As challenging as free improvisation can be, the truth is that while it may appear to be an aimless mixture of sounds found or otherwise, in the right hands it is something that—best absorbed as a whole rather than a collection of individual parts—can be as beautiful as it sometimes is jarring and off-putting. Spunk pushes the limits of acoustic and electronic instrumentation, as well as voice; but with an injection of humorous absurdity that may, perhaps, be best experienced live as it was at the 2008 Festival International de Musique Actuelle de Victoriaville. This all-female Norwegian collective's ability to create sound collages with a purpose has never been stronger than on Kantarell.
Maja Solveig Kjelstrup Ratkje may be the best-known of the bunch, a serious new music composer who has contributed to ECM recordings by accordionist
Cellist Lene Grenager pushes through the opening electronics of "Mosegrodd," a piece that indirectly references Ligeti, but also an idiosyncratic kind of Nordic cool, as it evokes skewed images of jagged landscapes. She creates angular harmonics that act as a bed for trumpeter Kristin Andersen and French hornist Hild Sofie Tafjord's long tones. "Ankomst," on the other hand, pushes the limits of sound in a brief two minutes, combining sawed strings, deeply processed horns and a theremin that reaches up into the stratosphere; while "Ute," another miniature, builds on percussive sounds, with cello and recorder creating strangely appealing sonics in a curiously traditional-sounding piece.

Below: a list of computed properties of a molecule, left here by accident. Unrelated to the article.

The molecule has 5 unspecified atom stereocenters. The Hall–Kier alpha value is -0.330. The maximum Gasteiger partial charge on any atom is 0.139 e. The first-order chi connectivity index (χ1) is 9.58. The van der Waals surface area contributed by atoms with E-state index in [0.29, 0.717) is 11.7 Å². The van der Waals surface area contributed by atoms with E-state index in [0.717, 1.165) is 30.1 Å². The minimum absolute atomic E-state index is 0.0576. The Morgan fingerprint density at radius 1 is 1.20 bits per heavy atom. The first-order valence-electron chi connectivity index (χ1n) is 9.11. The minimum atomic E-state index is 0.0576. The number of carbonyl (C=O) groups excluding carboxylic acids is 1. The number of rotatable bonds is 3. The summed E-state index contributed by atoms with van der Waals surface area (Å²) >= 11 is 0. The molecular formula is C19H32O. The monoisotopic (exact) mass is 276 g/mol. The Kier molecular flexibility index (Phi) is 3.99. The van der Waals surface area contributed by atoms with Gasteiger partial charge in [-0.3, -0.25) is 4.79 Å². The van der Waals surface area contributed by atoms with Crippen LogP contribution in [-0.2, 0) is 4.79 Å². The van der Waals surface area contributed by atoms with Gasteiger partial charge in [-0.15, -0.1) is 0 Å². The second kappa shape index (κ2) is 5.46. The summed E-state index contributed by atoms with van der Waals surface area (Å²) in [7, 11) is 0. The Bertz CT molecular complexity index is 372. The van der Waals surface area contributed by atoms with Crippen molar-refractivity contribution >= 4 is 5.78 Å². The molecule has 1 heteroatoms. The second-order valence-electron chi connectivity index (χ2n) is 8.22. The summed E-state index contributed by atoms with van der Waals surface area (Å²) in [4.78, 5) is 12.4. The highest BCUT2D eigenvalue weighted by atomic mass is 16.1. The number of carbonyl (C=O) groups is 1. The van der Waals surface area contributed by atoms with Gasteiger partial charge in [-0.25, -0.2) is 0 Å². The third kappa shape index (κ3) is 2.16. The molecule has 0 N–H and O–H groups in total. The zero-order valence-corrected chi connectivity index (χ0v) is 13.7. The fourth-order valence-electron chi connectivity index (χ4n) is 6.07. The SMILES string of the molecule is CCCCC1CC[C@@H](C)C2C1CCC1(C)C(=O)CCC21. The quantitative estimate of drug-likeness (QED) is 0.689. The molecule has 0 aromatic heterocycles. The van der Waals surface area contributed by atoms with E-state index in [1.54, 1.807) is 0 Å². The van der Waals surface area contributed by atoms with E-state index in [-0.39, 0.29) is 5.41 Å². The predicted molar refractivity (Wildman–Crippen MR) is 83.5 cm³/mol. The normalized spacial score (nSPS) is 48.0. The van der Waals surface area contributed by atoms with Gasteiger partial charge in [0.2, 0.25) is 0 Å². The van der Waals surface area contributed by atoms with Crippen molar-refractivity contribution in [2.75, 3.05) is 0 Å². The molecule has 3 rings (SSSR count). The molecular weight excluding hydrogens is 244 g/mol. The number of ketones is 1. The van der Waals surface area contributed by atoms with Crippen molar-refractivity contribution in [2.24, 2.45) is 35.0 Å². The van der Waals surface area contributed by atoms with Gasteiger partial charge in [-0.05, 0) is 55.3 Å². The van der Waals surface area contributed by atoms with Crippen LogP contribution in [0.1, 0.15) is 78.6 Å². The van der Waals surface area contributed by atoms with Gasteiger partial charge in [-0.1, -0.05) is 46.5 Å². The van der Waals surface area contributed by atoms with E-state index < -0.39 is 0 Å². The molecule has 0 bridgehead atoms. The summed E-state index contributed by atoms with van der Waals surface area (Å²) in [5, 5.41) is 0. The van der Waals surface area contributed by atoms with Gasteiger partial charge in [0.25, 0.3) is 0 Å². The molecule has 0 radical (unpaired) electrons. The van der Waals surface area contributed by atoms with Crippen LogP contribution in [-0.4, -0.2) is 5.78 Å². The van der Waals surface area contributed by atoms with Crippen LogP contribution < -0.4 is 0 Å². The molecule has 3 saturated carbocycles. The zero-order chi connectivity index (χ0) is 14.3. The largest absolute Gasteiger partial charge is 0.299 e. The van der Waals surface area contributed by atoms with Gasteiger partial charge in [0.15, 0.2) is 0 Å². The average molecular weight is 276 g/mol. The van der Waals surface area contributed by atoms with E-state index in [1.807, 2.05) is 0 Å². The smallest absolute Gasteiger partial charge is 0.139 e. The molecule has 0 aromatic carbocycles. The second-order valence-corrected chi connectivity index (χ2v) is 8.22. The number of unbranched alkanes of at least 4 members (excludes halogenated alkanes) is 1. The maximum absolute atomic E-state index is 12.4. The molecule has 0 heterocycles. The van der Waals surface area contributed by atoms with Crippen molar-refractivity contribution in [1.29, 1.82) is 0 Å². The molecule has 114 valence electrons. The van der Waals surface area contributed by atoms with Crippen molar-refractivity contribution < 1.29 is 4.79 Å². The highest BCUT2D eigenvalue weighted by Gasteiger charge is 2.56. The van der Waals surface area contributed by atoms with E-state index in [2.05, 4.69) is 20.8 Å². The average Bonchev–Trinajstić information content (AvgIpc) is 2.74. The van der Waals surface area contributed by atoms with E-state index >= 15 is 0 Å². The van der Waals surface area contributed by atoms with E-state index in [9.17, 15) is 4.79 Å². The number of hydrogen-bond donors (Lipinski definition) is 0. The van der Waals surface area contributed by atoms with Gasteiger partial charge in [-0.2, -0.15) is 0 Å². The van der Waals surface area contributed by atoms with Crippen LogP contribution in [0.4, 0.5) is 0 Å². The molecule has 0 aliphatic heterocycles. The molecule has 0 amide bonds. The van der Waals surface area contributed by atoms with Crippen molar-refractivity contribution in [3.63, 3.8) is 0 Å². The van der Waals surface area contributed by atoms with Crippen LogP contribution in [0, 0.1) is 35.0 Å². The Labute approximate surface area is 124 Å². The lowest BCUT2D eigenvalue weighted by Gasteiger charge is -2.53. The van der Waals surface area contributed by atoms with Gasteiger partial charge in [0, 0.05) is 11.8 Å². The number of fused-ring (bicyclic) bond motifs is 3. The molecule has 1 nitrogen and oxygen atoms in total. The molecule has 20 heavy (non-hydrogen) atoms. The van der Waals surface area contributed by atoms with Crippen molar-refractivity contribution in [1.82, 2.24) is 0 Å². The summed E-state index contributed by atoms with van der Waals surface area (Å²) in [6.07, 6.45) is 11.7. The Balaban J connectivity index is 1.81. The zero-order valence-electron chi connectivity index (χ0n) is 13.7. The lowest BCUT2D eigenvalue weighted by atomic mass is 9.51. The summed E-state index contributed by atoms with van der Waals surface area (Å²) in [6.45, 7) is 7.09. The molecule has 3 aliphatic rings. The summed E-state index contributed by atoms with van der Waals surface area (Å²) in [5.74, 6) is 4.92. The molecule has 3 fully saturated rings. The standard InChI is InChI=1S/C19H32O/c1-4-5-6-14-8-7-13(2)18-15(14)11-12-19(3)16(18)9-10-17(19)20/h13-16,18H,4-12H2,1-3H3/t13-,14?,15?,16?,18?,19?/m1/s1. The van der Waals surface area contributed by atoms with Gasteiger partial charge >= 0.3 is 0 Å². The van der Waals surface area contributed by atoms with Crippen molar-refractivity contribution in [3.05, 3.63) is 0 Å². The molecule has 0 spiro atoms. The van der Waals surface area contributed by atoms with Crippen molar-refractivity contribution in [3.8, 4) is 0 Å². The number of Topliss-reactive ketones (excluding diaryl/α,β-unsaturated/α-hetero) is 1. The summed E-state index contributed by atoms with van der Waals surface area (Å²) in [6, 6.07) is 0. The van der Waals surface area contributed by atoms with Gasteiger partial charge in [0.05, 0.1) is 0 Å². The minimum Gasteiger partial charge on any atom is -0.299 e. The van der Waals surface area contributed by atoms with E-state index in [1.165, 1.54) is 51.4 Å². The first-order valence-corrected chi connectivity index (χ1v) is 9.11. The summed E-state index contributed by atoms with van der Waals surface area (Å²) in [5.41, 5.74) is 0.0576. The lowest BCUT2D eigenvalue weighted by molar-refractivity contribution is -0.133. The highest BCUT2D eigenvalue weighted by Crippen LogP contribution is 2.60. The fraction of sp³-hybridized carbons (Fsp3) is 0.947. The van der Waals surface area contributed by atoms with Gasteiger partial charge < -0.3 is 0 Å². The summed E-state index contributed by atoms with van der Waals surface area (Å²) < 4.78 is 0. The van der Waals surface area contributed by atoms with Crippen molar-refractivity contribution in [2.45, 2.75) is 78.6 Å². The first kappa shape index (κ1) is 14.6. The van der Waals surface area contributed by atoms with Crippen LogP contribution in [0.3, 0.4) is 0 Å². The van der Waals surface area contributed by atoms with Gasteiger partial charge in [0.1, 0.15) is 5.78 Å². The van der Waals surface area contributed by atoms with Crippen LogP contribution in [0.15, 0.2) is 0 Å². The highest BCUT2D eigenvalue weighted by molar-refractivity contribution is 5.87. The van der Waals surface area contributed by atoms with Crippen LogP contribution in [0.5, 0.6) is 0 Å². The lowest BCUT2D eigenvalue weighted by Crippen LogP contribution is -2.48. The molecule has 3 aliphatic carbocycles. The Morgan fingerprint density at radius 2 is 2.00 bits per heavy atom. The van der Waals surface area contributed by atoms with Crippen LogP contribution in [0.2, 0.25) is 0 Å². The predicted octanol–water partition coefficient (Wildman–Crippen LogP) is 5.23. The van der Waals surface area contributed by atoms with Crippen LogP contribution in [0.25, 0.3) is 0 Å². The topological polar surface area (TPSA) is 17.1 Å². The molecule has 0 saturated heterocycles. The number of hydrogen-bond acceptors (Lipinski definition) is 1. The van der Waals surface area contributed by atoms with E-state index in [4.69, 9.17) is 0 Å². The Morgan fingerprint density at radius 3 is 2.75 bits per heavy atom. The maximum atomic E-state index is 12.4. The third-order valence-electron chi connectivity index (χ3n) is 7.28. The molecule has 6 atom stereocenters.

"Tremble" is an appropriately named opener, with percussion and electronics creating an undulating sound that's at the foundation of a piece that gradually densifies, while "The Lake," with its long periods of near silence, is Spunk at its calmest and most spatially reverent. The 10-minute "Bipolarity" is, however, Kantarell's strongest piece, where seeming stasis shifts almost imperceptibly, until greater percussiveness takes over, with Ratkje looping a brief vocal fragment as the piece becomes even more jagged, while Spunk approaches greater extremes both sonically and dynamically.
Spunk is never for the faint-at-heart; but for those who can take its music as the evocative (and provocative) soundtrack to an imagined alien landscape, Kantarell yields plenty of dividends.
Mark Nauseef : percussion & électronic
Sylvie Courvoisier : piano & prepared piano
Fred Frith / Stevie Wishart / Daniela Cattivelli "Live festival meteo - 29 08 2009" (encore un concert du Nouvel an, enfin, presque)
Fred Frith : guitare...
Stevie Wishart : vielle à roue (hurdy gurdy), electronics...
Daniela Cattivelli : laptop, samples...
David Sylvian - The Librarian (07 10 2007)
Sophie Hunger - Rise and Fall - sVreneli ab em Guggisberg (02 02 2009)
Bar Kokhba - Lilin (26 06 2008)
Susanne Abbhuel - Ida Lupino (05 04 2002)
The Orkestra / Mike Westbrook's Brass Band & Henry Cow - Kanonen Song (17 09 1977)
Joelle Leandre François Houle Raymond Strid - Improvisation (24 01 2009 à l'improviste)
Louis Sclavis 5tet - L'Heure des songes (05 12 2009)
Extenz'O - Improvisation (13 05 2009 à l'improviste)
Sylvie Courvoisier Ocre - Curio in Trivia / In Memory of Hugo Pratt (06 11 1998)
The Orkestra / Mike Westbrook's Brass Band & Henry Cow - Wheel of Fortune (17 09 1977)
Noel Akchoté & Didier Petit - Improvisation (17 10 2009 à l'improviste)